Jazz on the other hand, has a different phillosophy. A Jazz tune has a head that is the signature of the song. All the musicians know the head. When it comes time to improvise, it is Taboo to ever play the same riff twice. (Hence Jazz is the ultimate in improve in my opinion) Jazz players find it more kool to play outside the lines or more Atonal when ever possible. To be a good Jazz player, one would have to devote alot of time to learning many , many of the classic lines done by the masters. You go to any jazz show and you will here bits and pieces of Dizzy, Davis and Coltrane.

    Jazz in not as haronious by it's own nature than Classic. I would tend to think that jazz is taking Classical theory, and stepping it up a notch.

    Now for my personal part. I have a Classical background. I took some jazz lessons and learned some kool lines but they are not my style. I would tend to think that it might be better to learn the classical first then the jazz but don't see why it ould be a problem if you did it the other way.

    Ok Jazzers, Hit me! I am ready for punishment.
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  6. #6
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    Actually, thanks for clearning up the whole classical thing. I think I sort of mentioned that vaguely when I metioned Arpeggiatura and Suspension, but I didn't really mention the emphasis voice leading is given. I think that helps explain it a bit better.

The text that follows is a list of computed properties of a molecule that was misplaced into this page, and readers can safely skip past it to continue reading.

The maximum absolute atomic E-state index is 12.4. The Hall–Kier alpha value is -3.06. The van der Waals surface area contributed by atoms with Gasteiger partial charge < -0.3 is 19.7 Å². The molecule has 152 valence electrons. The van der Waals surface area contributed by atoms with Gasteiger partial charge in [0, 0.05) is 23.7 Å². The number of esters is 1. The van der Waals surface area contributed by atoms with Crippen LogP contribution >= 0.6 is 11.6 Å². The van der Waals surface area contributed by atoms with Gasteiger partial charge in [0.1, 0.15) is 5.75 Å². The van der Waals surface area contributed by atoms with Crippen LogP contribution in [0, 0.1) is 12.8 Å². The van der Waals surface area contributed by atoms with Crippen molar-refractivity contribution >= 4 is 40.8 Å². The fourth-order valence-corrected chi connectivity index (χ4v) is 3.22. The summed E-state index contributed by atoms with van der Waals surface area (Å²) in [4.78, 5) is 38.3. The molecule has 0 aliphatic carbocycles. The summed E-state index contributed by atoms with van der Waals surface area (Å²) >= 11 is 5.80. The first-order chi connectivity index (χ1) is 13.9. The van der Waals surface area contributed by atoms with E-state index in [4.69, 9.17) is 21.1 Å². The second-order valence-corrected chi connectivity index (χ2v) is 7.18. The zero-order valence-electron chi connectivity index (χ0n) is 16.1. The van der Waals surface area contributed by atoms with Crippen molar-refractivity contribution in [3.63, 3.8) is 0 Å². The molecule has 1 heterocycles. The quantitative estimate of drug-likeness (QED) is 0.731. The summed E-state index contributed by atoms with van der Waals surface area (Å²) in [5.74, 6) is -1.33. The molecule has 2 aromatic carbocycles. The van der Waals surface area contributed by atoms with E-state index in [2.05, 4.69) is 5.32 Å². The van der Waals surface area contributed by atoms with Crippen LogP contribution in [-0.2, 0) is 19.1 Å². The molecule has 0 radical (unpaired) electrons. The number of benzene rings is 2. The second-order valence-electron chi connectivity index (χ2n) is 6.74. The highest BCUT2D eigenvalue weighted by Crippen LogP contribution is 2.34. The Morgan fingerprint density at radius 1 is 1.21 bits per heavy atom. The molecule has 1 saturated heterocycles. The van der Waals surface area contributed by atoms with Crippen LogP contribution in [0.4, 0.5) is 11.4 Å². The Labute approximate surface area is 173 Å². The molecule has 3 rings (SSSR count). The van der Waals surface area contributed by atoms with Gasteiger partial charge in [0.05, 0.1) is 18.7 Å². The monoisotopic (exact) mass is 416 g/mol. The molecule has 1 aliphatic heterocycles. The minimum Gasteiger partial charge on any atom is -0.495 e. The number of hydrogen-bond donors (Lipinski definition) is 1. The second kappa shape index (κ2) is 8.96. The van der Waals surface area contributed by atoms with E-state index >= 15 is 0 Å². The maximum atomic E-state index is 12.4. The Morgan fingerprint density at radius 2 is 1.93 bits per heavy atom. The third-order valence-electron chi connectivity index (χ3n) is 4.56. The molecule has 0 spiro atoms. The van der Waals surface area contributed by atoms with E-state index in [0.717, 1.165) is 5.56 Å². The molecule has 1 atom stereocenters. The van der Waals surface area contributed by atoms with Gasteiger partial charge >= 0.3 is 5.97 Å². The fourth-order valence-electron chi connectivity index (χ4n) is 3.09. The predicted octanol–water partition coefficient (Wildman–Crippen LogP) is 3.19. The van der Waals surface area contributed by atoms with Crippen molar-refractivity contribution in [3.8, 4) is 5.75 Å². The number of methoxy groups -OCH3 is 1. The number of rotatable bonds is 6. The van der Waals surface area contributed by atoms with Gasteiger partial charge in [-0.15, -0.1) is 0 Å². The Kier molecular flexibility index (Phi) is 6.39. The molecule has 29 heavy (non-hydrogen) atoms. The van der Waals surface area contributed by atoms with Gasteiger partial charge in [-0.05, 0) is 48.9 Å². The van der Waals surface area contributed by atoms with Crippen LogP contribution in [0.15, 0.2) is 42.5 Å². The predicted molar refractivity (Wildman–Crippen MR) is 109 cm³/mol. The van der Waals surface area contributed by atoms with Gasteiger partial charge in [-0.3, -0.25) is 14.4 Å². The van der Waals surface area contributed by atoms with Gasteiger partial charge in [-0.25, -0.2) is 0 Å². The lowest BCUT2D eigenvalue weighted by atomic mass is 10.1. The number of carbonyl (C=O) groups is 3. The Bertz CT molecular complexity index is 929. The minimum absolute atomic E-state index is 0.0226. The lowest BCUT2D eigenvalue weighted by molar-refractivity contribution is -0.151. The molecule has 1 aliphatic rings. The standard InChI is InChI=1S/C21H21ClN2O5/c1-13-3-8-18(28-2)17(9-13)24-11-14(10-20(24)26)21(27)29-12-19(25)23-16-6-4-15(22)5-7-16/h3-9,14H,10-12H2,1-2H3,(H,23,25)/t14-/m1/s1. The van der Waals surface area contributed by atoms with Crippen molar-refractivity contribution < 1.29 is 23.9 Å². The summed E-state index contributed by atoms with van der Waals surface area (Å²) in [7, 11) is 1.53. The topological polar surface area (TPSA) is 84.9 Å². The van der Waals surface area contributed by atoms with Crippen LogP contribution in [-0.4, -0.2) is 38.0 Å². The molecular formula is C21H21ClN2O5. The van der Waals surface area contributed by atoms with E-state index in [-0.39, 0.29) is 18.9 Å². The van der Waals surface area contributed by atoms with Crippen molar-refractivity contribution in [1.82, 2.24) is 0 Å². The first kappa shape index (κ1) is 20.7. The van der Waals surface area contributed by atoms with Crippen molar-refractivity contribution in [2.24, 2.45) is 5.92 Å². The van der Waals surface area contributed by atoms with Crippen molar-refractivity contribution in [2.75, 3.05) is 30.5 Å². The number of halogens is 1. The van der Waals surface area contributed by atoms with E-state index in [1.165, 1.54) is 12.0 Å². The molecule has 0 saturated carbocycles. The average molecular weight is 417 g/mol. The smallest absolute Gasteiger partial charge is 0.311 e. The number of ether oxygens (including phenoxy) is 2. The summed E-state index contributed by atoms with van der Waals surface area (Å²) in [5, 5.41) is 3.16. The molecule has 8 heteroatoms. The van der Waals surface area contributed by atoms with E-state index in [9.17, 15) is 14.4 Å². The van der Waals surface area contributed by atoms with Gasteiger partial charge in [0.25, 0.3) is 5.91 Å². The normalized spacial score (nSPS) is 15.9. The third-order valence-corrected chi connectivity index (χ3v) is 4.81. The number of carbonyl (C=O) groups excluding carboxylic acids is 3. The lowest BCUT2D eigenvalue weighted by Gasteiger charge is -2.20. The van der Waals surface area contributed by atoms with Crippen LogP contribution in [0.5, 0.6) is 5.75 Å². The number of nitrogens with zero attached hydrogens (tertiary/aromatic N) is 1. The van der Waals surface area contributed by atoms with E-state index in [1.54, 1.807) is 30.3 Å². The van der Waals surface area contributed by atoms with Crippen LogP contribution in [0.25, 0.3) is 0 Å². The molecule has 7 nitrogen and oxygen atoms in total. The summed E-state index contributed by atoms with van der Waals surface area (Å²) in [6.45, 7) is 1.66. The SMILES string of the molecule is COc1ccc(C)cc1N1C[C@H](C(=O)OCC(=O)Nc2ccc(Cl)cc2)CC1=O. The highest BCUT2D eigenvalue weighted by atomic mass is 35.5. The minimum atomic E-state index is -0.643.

Its not that Jazz is taking classical theory and stepping it up a notch so to speak, its more that Jazz has somewhat different roots than classical. Although it was influenced by earlier composers, the nature of its evolution and how it was learned(on the bandstand), causes it to be less bound by the traditional roots of western music, and alignes itself more closely with blues, African music, and the American Songbook. Many many jazz musicians learned to play by ear, copping licks off of records and through continued association of certain 'hip' sounds, they developed their own style.

    Its the whole nature of improvised music, its really hard to keep track of what voices are moving, and how you should move them and such, it just makes more sense to work with your ear and try to figure out what would sound right in that context, and when you put that in the hands of creative people not bound by any particular tradition, you end up with new innovative sounds.